When We Play Safe, We Play Small Reviewed by Momizat on . Move Out of Your Comfort Zone In this month’s column, Rod Burkert discusses embracing risk and a growth mindset. If you are unhappy with your practice for any r Move Out of Your Comfort Zone In this month’s column, Rod Burkert discusses embracing risk and a growth mindset. If you are unhappy with your practice for any r Rating: 0
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When We Play Safe, We Play Small

Move Out of Your Comfort Zone

In this month’s column, Rod Burkert discusses embracing risk and a growth mindset. If you are unhappy with your practice for any reason, is it because you are playing it too safe … too small? Is your reluctance to take risks (which aren’t really risks) holding you back from reaching the next level … whatever that might be for you? Read on, learn from a seasoned BVFLS expert.

When We Play Safe, We Play Small: Move Out of Your Comfort Zone

If you’re unhappy with your practice for any reason, is it because you are playing it too safe … too small? Is your reluctance to take risks (which aren’t really risks) holding you back from reaching the next level … whatever that might be for you?

Danger and opportunity.

The Chinese symbol is the same for both.

Risk and reward.

There is no reward without some risk.

But sadly, as a profession, we generally believe that risk is bad.

So, playing it safe (or being “conservative”) rules most of what we do.

That’s a big-time paradox. Because we admire the owners of the businesses we value for the risk they took in creating them. Yet, we curry comfort within the safety-net that we create for our practices.

And when we play safe, we play small … and stay small; literally and figuratively.

Don’t believe me? Here are a dozen examples of where our playing safe/playing small shows up:

  1. Staying a generalist when being a specialist would allow us to better differentiate ourselves.
  2. Having one year of experience repeated 10 times instead of 10 years of experience.
  3. Being reluctant to try social media because some people we know said they tried it and it did not work for them.
  4. Not blogging out of fear that something we write will be used against us in litigation.
  5. Having a website that looks and sounds like every other BVFLS website.
  6. Using e-mail trailers that warn and bludgeon instead of ones that are friendly and engaging.
  7. Aggressively waiting for the phone to ring instead of aggressively marketing our expertise.
  8. Not speaking at or writing in forums where our audience of clients, prospects, and referral sources shows up.
  9. Following best practices instead of embracing those who are coming at the problem from a different direction.
  10. Offering only advice when clients desperately crave solutions.
  11. Striving for precision when accuracy would do.
  12. Charging fixed fees because value pricing is too hard for our services.

Here’s something close to home … my home: I was doing all those things. Until I changed.

Many people think I have it made. That I am living the dream. I, too, feel that way … NOW.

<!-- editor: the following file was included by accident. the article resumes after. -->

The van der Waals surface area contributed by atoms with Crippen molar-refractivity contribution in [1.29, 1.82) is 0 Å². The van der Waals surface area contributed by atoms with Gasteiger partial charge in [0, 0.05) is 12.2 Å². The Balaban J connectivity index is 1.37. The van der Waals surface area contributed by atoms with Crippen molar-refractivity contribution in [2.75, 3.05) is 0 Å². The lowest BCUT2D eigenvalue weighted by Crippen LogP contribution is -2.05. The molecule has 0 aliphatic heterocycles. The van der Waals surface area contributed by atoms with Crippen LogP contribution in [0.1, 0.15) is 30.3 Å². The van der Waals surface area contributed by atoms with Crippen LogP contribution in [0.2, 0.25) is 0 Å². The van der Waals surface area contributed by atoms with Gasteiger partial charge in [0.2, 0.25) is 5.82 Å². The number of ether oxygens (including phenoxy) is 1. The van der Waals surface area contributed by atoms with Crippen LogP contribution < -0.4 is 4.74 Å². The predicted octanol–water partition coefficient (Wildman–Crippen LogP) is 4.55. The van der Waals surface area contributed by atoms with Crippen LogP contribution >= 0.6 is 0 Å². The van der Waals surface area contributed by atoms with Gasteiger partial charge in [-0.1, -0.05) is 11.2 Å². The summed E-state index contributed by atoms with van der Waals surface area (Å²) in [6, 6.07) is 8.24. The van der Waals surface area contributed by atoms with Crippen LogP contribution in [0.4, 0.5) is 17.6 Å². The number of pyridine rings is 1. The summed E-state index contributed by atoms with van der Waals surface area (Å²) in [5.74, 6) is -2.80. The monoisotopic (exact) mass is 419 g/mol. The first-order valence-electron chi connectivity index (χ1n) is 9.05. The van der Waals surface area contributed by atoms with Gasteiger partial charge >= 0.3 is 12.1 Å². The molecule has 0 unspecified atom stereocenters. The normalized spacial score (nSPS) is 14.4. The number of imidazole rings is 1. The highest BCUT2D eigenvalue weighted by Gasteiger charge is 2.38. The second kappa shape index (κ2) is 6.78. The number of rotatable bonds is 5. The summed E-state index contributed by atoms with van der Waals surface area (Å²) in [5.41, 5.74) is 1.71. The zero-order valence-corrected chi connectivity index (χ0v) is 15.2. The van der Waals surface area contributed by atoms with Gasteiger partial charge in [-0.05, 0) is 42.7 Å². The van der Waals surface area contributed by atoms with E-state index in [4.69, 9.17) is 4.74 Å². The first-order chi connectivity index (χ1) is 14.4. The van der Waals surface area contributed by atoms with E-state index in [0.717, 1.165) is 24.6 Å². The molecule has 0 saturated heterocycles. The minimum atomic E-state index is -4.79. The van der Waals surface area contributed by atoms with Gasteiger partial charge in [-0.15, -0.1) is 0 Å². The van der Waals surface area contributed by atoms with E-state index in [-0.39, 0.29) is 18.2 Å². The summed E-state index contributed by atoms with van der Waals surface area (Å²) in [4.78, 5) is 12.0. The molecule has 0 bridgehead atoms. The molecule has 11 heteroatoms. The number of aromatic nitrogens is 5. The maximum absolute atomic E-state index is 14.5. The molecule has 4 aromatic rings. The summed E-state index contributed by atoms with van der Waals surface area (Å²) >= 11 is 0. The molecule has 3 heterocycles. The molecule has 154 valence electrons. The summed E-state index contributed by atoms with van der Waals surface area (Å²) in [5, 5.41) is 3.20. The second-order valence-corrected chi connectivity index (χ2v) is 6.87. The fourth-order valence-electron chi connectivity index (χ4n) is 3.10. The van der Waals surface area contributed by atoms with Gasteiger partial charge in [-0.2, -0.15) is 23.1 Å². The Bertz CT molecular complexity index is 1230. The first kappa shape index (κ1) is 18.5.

But early on, I was often depressed. I had bad bouts of anxiety—one of which landed me in the emergency room because I thought I was having a heart attack.

It took a long time to get over the fear that I would fail … that I would not find any work … that I could not live and work in the RV … that my friends were laughing at me … that I would have to show my face at a conference. That I would have to start all over.

But no risk, no reward. And I pushed through it. I realized that feeling scared was my next level of growth coming to get me.

That growth let me look at cost of capital for small businesses in a new way and co-develop the Implied Private Company Pricing Line with two colleagues.

That growth let me reinvent my practice and try new things, like my report review service and my practice builder coaching.

At age 67, I am feeling pretty darn good about the risk I took. The experience has allowed me to prioritize what I want to do and be, in my practice and my life, rather than following some traditional, more accepted path (that many unhappy people are on).

And the funny thing is that my practice and lifestyle have become my best conversation starters and most important differentiators for my audience of clients, prospects, and referral sources. Imagine that.

The ball is in your court.

What makes you different?

Where are you playing safe and small?

How can you stand out, personally and professionally?

In real life, change is inevitable. Change is uncomfortable. Therefore, it is inevitable that you will be uncomfortable.

I challenge you to be uncomfortable while you make your practice (and your life) extraordinary.

What can I help you with?

So what?

The artist Georgia O’Keeffe said, “I’ve been absolutely terrified every moment of my life, and I’ve never let it keep me from doing a single thing that I wanted to do.”

Do not let fear of risk (and risk of fear) hold you back.

With respect to your practice and your life, what do you want to do?

What do you want to be known for?

And, when the time comes, what do you want to be remembered for?


Everyone has a different idea of what a successful practice is. The practice you want is personal because it is based on what “successful” means to you. I help practitioners focus on the strategies, tactics, tools, and tech to build/grow/scale their versions of successful practices. If you want some help with that, e-mail me at rod@rodburkert.com.

The National Association of Certified Valuators and Analysts (NACVA) supports the users of business and intangible asset valuation services and financial forensic services, including damages determinations of all kinds and fraud detection and prevention, by training and certifying financial professionals in these disciplines.

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